A comparison between the zeolites before and after sublimation of copper iodide reveals a decrease of the pore width and confirms a certain loading of the zeolites.

To understand the effect of the pore size, we have sublimed 100 mg of CuI inside materials featuring bigger pores, namely Zeolite Y (1.2 nm pore), MCM-41 (2 nm pore size), and SBA-15 (10 nm pore size), see Supplementary Materials section. The MCM-41, having 2 nm pore size and 100 nm in diameter, (Trewyn et al., 2007), and the SBA-15 mesoporous silica (SujandiPrasetyanto and Park, 2008) were synthesized following a typical sol-gel micelle-templated process. All those sublimation processes lead to the same deep red luminescence. (Table 1; Figure 2B). These results indicate the similarity of the cluster’s structure, without any dependence on the host used. However, it is essential to note that the cluster inside bigger pores is less stable toward degradation since it allows a more important penetration of oxygen. In the two extreme cases, i.e., zeolite L and SBA 15, the red luminescence of the former does not decrease after several months, while it only takes a few days for the latter to lose its luminescence due to the oxidation of the Cu(I). The loading of the two materials: [email protected] and [email protected] (both of them with a ratio CuI:Zeo 100:100), was determined using the ICP-MS technique. The loading of the latter ([email protected], 28%) is higher than that of the former ([email protected], 13%), and this difference can be easily explained by the difference in the pore size, larger in the case of ZeoY. However, we could not detect evident changes in the emission maximum or excited state lifetimes suggesting that the luminescent species are the same (see Table1).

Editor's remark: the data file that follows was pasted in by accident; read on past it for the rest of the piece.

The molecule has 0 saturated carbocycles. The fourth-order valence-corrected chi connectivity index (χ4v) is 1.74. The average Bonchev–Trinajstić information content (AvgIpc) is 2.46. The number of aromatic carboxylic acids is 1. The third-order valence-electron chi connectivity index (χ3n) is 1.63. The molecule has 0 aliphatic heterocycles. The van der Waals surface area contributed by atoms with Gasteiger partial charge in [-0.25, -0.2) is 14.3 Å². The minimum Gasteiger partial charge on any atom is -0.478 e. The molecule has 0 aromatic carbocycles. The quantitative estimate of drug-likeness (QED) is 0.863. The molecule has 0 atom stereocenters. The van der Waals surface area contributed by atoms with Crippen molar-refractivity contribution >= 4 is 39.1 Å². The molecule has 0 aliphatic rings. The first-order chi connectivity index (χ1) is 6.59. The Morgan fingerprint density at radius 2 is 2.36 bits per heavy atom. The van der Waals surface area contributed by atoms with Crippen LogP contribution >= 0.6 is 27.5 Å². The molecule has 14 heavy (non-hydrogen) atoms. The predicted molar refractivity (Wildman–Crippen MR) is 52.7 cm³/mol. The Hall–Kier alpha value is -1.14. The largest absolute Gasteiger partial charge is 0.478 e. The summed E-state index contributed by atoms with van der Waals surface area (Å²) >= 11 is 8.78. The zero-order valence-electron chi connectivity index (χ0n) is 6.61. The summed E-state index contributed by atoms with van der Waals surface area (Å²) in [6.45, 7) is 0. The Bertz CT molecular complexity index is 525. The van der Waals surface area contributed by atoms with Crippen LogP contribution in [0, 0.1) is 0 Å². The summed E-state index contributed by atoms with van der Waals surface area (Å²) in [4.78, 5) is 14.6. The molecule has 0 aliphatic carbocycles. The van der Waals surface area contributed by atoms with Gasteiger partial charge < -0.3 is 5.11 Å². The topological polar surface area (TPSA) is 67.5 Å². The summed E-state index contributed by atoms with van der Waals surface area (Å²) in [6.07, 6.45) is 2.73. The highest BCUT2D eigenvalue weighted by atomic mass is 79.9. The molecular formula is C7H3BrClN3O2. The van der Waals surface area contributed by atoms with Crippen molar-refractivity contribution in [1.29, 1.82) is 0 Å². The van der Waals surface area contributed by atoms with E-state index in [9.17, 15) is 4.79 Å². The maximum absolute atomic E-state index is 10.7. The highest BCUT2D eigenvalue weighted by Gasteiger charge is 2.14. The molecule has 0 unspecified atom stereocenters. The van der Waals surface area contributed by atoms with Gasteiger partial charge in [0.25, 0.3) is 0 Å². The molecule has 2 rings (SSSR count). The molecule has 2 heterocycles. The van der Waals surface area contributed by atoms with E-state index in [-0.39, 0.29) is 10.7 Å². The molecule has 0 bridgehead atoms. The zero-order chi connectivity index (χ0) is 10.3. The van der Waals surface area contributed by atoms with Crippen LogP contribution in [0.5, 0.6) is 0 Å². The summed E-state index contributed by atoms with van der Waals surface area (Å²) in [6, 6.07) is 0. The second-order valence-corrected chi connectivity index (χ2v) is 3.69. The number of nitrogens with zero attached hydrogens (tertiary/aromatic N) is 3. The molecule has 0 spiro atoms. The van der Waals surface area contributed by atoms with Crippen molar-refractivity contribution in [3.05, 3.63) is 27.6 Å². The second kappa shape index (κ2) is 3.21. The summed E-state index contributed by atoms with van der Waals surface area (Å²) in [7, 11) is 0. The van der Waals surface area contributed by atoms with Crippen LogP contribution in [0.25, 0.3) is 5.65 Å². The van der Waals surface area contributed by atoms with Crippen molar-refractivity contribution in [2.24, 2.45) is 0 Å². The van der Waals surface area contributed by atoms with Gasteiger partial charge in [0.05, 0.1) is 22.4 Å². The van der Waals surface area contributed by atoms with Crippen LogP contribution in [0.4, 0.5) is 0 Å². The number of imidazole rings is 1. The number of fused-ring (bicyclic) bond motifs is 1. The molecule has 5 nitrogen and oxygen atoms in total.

Knowing that Cu(II) based species are not luminescent, we could assume that the Cu(I) cluster was not oxidized since our material is strongly luminescent. However, the hypothesis of undesirable partial oxidation cannot be disproved only by the use of photophysical studies. In order to ensure there is no Cu(II) in our material, the oxidation state of Cu was then investigated by X-ray photoelectron spectroscopy (XPS) measurements (Supplementary Figure S5). As a control, pure CuI gives us the Cu2p3/2 peak at 932.9eV and I3d5/2 at 620.0eV. The spectra from Cu clusters show the Cu2p3/2 peak at 933.5eV and I3d5/2 at 620.9eV. The binding energy of copper stays in the Cu(I) region compared to the other copper halogen compounds. But more importantly, the spectrum does not feature any signal around 960eV, typical for Cu(II) (satellite signal of Cu(II)).

Both the Cu and I peaks shifted to a little bit higher binding energy in the clusters, which is due to the interactions with the oxygen atoms on the zeolite channels. All the signals present only one contribution in agreement with only one chemical environment, indicating that there is no oxidation of Cu(I).